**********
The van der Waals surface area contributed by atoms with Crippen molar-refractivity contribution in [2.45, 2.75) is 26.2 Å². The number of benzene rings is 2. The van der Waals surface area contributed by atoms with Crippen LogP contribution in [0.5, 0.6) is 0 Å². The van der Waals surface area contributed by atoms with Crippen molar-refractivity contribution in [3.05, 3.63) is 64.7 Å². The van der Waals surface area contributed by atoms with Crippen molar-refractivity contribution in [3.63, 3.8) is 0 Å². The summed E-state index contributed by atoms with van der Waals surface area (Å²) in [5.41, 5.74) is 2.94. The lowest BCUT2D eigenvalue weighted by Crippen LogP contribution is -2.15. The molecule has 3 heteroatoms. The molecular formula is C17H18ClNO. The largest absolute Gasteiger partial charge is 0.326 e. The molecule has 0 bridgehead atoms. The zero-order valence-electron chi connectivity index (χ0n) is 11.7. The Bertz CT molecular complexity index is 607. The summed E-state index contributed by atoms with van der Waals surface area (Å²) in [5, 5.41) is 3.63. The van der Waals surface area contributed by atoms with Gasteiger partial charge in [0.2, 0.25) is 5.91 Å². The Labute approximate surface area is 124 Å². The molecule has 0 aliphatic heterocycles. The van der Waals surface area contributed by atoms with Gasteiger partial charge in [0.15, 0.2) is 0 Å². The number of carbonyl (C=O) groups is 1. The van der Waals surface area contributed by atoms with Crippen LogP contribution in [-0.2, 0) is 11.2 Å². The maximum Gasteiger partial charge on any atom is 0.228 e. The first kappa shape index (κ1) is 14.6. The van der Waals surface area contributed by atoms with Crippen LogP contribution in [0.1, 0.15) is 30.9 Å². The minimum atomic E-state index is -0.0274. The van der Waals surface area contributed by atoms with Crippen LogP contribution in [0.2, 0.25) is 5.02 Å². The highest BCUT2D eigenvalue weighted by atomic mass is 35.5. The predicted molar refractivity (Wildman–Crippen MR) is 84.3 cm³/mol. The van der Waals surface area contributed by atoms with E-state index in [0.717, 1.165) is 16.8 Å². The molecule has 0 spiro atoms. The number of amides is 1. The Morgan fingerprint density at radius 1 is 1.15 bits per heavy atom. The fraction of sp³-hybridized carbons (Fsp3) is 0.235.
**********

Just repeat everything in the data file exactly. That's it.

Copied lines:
The van der Waals surface area contributed by atoms with Crippen molar-refractivity contribution in [2.45, 2.75) is 26.2 Å². The number of benzene rings is 2. The van der Waals surface area contributed by atoms with Crippen LogP contribution in [0.5, 0.6) is 0 Å². The van der Waals surface area contributed by atoms with Crippen molar-refractivity contribution in [3.05, 3.63) is 64.7 Å². The van der Waals surface area contributed by atoms with Crippen molar-refractivity contribution in [3.63, 3.8) is 0 Å². The summed E-state index contributed by atoms with van der Waals surface area (Å²) in [5.41, 5.74) is 2.94. The lowest BCUT2D eigenvalue weighted by Crippen LogP contribution is -2.15. The molecule has 3 heteroatoms. The molecular formula is C17H18ClNO. The largest absolute Gasteiger partial charge is 0.326 e. The molecule has 0 bridgehead atoms. The zero-order valence-electron chi connectivity index (χ0n) is 11.7. The Bertz CT molecular complexity index is 607. The summed E-state index contributed by atoms with van der Waals surface area (Å²) in [5, 5.41) is 3.63. The van der Waals surface area contributed by atoms with Gasteiger partial charge in [0.2, 0.25) is 5.91 Å². The Labute approximate surface area is 124 Å². The molecule has 0 aliphatic heterocycles. The van der Waals surface area contributed by atoms with Gasteiger partial charge in [0.15, 0.2) is 0 Å². The number of carbonyl (C=O) groups is 1. The van der Waals surface area contributed by atoms with Crippen LogP contribution in [-0.2, 0) is 11.2 Å². The maximum Gasteiger partial charge on any atom is 0.228 e. The first kappa shape index (κ1) is 14.6. The van der Waals surface area contributed by atoms with Crippen LogP contribution in [0.1, 0.15) is 30.9 Å². The minimum atomic E-state index is -0.0274. The van der Waals surface area contributed by atoms with Crippen LogP contribution in [0.2, 0.25) is 5.02 Å². The highest BCUT2D eigenvalue weighted by atomic mass is 35.5. The predicted molar refractivity (Wildman–Crippen MR) is 84.3 cm³/mol. The van der Waals surface area contributed by atoms with E-state index in [0.717, 1.165) is 16.8 Å². The molecule has 0 spiro atoms. The number of amides is 1. The Morgan fingerprint density at radius 1 is 1.15 bits per heavy atom. The fraction of sp³-hybridized carbons (Fsp3) is 0.235.